Why Do We Keep God’s Commandments?

My favorite questions about being a Mormon usually involve the phrase, “What would happen if…” My husband gets these all the time at work. “What would happen if you secretly bought a lottery ticket and then won? Would your church take away all of the money?” (No). “What would happen if you were singing along to a song and it swore and you said the swear word? Can you swear too because it wasn’t your own thought?” (It doesn’t really work like that). I think there is this conception about the Mormon Church that members sign their names in blood to blindly follow all the rules. The truth is that we do commit to abide by God’s commandments, but it is a personal commitment made with God. There are no Mormon police. If I do things that I have committed not to, no one is spying on me waiting to report me. I can choose to do what I want. I choose to follow the commandments of God.

Some of the commandments that Mormons live by are no alcohol or coffee, tea, tobacco, illegal drugs, prescription drug abuse, premarital sex, R rated movies, gambling, foul or derogatory language, revealing clothing, pornography, recreation on the Sabbath, cheating, breaking civic laws, etc.

Mormons typically try to live a healthy and pure life while being good citizens of their communities. I have to admit, there are a lot of commandments. Each person struggles with his or her own thing. But, like I said, there are no Mormon police and anyone can choose to not abide by these commandments. I choose to abide by them because they bring me happiness. I don’t like how I feel when I subject myself any of those things mentioned above. It leaves me feeling empty inside. I want to be happy. God has given us commandments so that we can be happy and live free from addiction and free from filth. I choose to be close to God by following his commandments and when I am close to God I am happy.

5 thoughts on “Why Do We Keep God’s Commandments?

  1. Natalie


    I think this is an interesting misconception about the church — that we’re forced into adhering to the rules of Mormondom. While it’s true there are guidelines you must follow to remain in full fellowship, each individual is free to choose if they will obey. Members of a cult are forced to obey, Mormons are free to choose.

    It’s fairly common for Mormons who have left the Church to claim they were held to certain commitments against their will. Readers should beware those kinds of sentiments because they’re 100% untrue. Anyone is allowed to leave the Mormon church at any point.

  2. Eric

    Your description of how you feel empty inside when you fail to abide by the commandments reminds me of a Benjamin Franklin quote about God’s commandments:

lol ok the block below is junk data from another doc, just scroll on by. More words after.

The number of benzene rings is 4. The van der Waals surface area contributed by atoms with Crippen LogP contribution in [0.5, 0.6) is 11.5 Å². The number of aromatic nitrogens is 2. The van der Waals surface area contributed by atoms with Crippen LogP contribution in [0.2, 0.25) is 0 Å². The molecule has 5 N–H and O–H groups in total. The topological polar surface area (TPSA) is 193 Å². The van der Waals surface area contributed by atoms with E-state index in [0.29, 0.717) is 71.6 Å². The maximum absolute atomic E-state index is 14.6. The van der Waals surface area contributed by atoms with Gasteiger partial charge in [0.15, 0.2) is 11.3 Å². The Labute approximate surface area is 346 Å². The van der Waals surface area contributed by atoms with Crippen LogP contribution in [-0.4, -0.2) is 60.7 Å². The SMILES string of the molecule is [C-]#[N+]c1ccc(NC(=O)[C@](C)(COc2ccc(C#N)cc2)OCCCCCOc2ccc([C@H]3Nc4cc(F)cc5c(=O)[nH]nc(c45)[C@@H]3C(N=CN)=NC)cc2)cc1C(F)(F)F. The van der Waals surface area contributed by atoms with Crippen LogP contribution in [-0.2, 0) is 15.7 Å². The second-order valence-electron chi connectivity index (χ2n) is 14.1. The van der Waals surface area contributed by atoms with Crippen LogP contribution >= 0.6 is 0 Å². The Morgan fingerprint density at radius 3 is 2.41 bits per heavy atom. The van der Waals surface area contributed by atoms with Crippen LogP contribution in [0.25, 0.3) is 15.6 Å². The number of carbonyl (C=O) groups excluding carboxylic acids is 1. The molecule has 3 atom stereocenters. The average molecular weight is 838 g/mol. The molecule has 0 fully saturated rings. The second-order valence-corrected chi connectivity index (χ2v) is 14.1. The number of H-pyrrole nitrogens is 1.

“Revelation had indeed no weight with me, as such, but I entertained an opinion, that, though certain actions might not be bad, because they were forbidden by it [that is, by revelation], or good, because it [revelation] commanded them; yet probably these actions might be forbidden because they were bad for us, or commanded because they were beneficial to us, in their own natures, all the circumstances of things considered.”

    That is, that God commands certain things because by the very nature of things, those things benefit us. And He forbids other things because they are by nature bad for us.

    Marcus B. Nash said it this way: “Because you are the offspring of God, it is incompatible with your eternal nature to do wrong and feel right. It cannot be done. It is part of your spiritual DNA, as it were, that peace, joy, and happiness will be yours only to the degree you live the gospel.”

  3. Adrianne

    I’ve noticed that some of my co-workers have taken notice to some of these commitments that I’ve made with God. They pick up on my actions and choices. The fact that I don’t drink alcohol or coffee, and that I rather choose water over soda’s that contain caffeine. Around the office I catch the occasional glance of the eye when it wanders to whatever beverage I’m holding.
    One day my boss asked me, “Can you drive?” I don’t own a car, and I walk to get everywhere. I guess he had assumed that my lack of vehicle was a religious restriction. I made it clear that driving a car is an OKAY thing to do as long as traffic laws are followed :). This experience made me think, “How can we show others that Mormons are real people too?”

  4. Bertrand Russell

    Modern morals are a mixture of two elements: on the one hand, rational precepts as to how to live together peaceably in a society, and on the other hand traditional taboos derived originally from some ancient superstition, but proximately from sacred books, Christian, Mohammedan, Hindu, or Buddhist. To some extent the two agree; the prohibition of murder and theft, for instance, is supported both by human reason and by Divine command. But the prohibition of pork or beef has only scriptural authority, and that only in certain religions. It is odd that modern men, who are aware of what science has done in the way of bringing new knowledge and altering the conditions of social life, should still be willing to accept the authority of texts embodying the outlook of very ancient and very ignorant pastoral or agricultural tribes. It is discouraging that many of the precepts whose sacred character is thus uncritically acknowledged should be such as to inflict much wholly unnecessary misery. If men’s kindly impulses were stronger, they would find some way of explaining that these precepts are not to be taken literally, any more than the command to “sell all that thou hast and give to the poor.”


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